‘everyone has a light in them and we come together to find that light in us again and again.’

 

whether diffused, pleasant, emotional, intellectual or even threatening, light is something james turrell considers to be an essential nutrient — ‘almost like food’. the artist has spent his life studying and engaging with light and space, with a prolific body of work featured across the globe testing the limits human perception. drawn by a training in perceptual psychology and a childhood fascination with light, turrell’s first experiments in 1960s southern california would later form the groundwork for his skyspaces, projection pieces, ganzfelds, perceptual cells, and the monumental ‘roden crater’, now in its final stages of development.

 

in this second edition of ‘creative strategies’ — a series of artist interview documents produced by designboom in collaboration with novelist anne philippi — james turrell discusses life in cities, being a quaker, and of course light — the kind that you might ‘only know from dreams’.

james turrell interview
the east portal of ‘roden crater’, an unprecedented large-scale artwork created within a volcanic cinder cone
see more about the project on designboom here
image by florian holzherr (also main image), courtesy of james turrell 

 

 

designboom: is there any news about roden crater?

 

james turrell (JT): not really. but it gets better and better. I think it looks like its own planet lately. I like that. this kind of landscape makes it clear to me that we are not eternally here on earth and in principle counts a very different sense of time than what we have in the cities.

james turrell interview
the artist’s lifelong research in the field of human visual and psychological perception culminates as ‘roden crater’
image by florian holzherr, courtesy of james turrell

 

 

DB: let’s talk about the city of los angeles. you just said that the bad taste of the city means great freedom for artists. is that still true, now that everything gets hipper every hour?

 

JT: it meant freedom to me at the time, even though I wanted to go to new york. but then there was not much space for studios in santa monica and new york. so I stayed here. los angeles was also the real america with all its car culture, which I found increasingly interesting. you need to know, when I started to make art, there was art mostly only in a picture frame and you could see a work only from a distance in the museum. that’s what inspired me – this artificial, new america. but I do not think about ‘cities’ so much anymore. I live more ‘placeless’ than ever and I think we are no longer defined by our family of origin. above all, artists today live like a worldwide tribe. I have a community in every city in the world. so I do not think in the category ‘city’ anymore.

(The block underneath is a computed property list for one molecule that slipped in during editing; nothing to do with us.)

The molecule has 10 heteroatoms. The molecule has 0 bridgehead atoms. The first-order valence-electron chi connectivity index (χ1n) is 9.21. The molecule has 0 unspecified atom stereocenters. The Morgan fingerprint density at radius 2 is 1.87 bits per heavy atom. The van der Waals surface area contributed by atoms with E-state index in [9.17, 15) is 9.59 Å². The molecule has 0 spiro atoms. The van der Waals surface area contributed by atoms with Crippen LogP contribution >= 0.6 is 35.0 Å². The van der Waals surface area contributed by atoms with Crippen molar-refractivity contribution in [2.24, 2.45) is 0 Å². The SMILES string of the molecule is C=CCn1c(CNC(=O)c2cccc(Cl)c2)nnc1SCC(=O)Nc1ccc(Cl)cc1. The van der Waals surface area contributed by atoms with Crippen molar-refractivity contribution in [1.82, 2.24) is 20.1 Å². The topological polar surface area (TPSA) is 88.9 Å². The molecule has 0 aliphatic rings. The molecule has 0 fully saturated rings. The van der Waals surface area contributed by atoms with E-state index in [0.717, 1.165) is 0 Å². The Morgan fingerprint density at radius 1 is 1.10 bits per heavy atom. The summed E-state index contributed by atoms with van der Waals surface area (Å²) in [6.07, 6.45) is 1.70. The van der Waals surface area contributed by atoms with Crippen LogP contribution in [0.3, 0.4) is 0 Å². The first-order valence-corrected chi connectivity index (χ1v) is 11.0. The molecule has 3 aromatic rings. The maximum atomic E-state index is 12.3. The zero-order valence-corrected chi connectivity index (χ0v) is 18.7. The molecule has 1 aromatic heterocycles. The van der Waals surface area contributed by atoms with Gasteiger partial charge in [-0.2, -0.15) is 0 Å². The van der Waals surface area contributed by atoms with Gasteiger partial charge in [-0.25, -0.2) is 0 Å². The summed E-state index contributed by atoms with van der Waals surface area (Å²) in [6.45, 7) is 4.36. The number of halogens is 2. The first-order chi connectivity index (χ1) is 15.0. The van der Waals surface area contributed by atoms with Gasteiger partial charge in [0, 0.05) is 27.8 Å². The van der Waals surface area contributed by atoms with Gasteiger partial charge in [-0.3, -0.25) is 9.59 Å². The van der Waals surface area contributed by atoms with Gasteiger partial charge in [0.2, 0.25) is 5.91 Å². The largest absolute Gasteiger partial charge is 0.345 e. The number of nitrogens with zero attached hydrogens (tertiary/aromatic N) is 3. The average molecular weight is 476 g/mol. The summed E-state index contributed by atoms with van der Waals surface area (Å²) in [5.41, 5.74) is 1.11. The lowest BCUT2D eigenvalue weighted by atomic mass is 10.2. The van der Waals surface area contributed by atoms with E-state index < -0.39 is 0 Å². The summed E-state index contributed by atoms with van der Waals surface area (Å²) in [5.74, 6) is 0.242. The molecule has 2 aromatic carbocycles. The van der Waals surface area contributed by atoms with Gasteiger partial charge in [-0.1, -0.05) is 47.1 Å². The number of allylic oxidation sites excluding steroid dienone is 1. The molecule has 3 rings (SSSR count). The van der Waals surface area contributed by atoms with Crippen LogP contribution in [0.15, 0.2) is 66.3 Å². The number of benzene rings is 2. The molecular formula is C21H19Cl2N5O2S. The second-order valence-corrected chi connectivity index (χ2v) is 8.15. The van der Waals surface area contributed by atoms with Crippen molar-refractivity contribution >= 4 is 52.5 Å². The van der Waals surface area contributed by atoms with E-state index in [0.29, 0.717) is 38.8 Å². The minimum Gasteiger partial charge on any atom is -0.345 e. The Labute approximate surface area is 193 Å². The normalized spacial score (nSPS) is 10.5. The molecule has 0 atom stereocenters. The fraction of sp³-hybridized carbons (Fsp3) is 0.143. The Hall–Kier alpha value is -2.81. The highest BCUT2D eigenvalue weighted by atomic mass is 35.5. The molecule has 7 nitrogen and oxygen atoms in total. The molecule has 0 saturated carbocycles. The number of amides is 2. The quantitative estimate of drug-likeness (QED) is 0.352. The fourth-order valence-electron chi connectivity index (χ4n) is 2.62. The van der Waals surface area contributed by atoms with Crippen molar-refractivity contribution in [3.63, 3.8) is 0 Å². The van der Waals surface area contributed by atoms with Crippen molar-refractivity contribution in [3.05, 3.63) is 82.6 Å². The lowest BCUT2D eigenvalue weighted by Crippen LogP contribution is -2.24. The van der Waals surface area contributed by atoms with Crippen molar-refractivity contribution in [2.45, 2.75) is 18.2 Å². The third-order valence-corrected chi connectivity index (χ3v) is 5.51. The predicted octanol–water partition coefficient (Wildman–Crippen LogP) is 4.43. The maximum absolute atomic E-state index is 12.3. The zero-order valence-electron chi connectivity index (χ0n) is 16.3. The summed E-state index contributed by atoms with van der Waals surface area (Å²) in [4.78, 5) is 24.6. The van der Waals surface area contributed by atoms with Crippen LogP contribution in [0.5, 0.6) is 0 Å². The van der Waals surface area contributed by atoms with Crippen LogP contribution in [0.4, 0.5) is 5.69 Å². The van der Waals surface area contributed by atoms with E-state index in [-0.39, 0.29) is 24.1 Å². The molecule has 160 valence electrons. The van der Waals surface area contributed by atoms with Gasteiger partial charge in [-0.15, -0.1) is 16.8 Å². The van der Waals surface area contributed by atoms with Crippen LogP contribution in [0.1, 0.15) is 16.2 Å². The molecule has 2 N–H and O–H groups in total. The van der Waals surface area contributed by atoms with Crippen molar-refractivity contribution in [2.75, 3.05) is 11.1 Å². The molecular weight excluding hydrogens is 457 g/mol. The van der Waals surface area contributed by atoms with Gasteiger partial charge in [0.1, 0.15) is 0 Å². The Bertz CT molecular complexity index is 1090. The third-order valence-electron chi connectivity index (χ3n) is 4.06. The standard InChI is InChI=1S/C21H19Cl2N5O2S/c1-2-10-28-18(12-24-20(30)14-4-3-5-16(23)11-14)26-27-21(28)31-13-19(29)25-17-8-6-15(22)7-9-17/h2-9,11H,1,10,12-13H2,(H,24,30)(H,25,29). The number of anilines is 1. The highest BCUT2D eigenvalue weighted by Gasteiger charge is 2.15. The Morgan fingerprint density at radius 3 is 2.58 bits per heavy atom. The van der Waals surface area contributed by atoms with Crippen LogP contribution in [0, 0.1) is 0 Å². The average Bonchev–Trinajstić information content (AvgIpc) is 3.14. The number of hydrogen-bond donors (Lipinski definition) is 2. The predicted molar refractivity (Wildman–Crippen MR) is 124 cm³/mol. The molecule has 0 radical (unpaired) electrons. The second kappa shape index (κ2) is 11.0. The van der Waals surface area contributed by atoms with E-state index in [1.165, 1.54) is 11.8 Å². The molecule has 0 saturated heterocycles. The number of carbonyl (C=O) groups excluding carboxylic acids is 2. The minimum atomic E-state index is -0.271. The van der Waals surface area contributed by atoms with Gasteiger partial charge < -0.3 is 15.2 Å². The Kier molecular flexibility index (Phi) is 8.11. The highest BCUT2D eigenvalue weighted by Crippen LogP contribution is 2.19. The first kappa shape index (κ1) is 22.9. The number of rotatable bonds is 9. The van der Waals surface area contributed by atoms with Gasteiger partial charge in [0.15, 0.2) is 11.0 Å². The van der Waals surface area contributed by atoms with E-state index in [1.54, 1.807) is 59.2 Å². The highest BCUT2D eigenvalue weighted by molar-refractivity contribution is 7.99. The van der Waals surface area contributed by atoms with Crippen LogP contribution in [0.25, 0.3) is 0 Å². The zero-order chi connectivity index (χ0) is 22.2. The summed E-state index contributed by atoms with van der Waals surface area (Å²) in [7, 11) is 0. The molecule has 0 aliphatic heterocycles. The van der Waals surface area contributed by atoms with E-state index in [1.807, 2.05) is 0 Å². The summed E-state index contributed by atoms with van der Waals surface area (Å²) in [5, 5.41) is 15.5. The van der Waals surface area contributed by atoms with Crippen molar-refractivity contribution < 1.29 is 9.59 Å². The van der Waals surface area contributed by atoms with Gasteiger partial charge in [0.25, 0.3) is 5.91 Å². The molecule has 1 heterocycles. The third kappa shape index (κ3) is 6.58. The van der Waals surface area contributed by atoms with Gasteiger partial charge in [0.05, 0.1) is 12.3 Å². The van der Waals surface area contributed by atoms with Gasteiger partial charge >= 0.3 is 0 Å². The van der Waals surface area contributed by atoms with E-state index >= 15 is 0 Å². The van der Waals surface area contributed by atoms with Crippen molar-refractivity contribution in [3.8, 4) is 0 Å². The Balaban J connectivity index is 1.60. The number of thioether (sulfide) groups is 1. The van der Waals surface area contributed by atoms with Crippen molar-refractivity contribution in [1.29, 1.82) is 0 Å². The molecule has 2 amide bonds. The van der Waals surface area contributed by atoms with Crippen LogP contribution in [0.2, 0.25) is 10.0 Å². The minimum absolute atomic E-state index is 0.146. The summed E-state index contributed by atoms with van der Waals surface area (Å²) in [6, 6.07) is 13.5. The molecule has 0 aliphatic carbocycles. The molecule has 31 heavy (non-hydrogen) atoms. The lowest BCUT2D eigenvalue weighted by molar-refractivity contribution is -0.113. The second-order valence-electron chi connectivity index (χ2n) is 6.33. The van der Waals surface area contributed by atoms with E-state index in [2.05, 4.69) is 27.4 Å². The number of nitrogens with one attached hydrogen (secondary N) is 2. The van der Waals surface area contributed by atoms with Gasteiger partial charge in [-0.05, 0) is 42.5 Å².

james turrell interview
‘skyspace lech’, contained within an unassuming stone structure, is located within the arlberg mountains of austria
read more about the project on designboom here
image by florian holzherr, courtesy of james turrell

 

 

DB: but the art world loves los angeles more and more.

 

JT: yeah, funny isn’t it? I lived in los angeles for a long time and nothing happened. now something happens and I live everywhere, just not there. nevertheless, there is a whole new collector community within the IT-world, which I find interesting. california is suddenly an art market.

james turrell interview
‘light reignfall’, a personal perceptual cell and spherical projection chamber, was exhibited at LACMA
read more about the project on designboom here 
image by andrew van baal

 

 

DB: at that time you seemed to be very close to the californian culture, also to the hippie protest culture there. as a young man you spent some time in prison because you helped people avoid being drafted during the vietnam war. what exactly did you do?

 

JT: I sought out lawyers, but also tracked down doctors who diagnosed eye problems in some potential recruits. from today’s perspective, this war is a strange episode of our country. we bombed vietnam and flew to the moon at a similar time, full of optimism. but that’s america. brutal destruction and beautiful optimism go hand in hand.

james turrell interview
‘breathing light’ was on view at LACMA as part of a monumental retrospective 
read more about the project on designboom here
image by florian holzherr, courtesy of james turrell 

 

 

DB: did your anti-war attitude also have something to do with your being a quaker?

 

JT: yes, we quakers find war repugnant and do not want to have anything to do with it. more so, we also help other people not to be forced to participate in war. that is anchored in this belief. we adhere to certain essential principles – mainly, that everyone has a light in them and we come together to find that light in us again and again.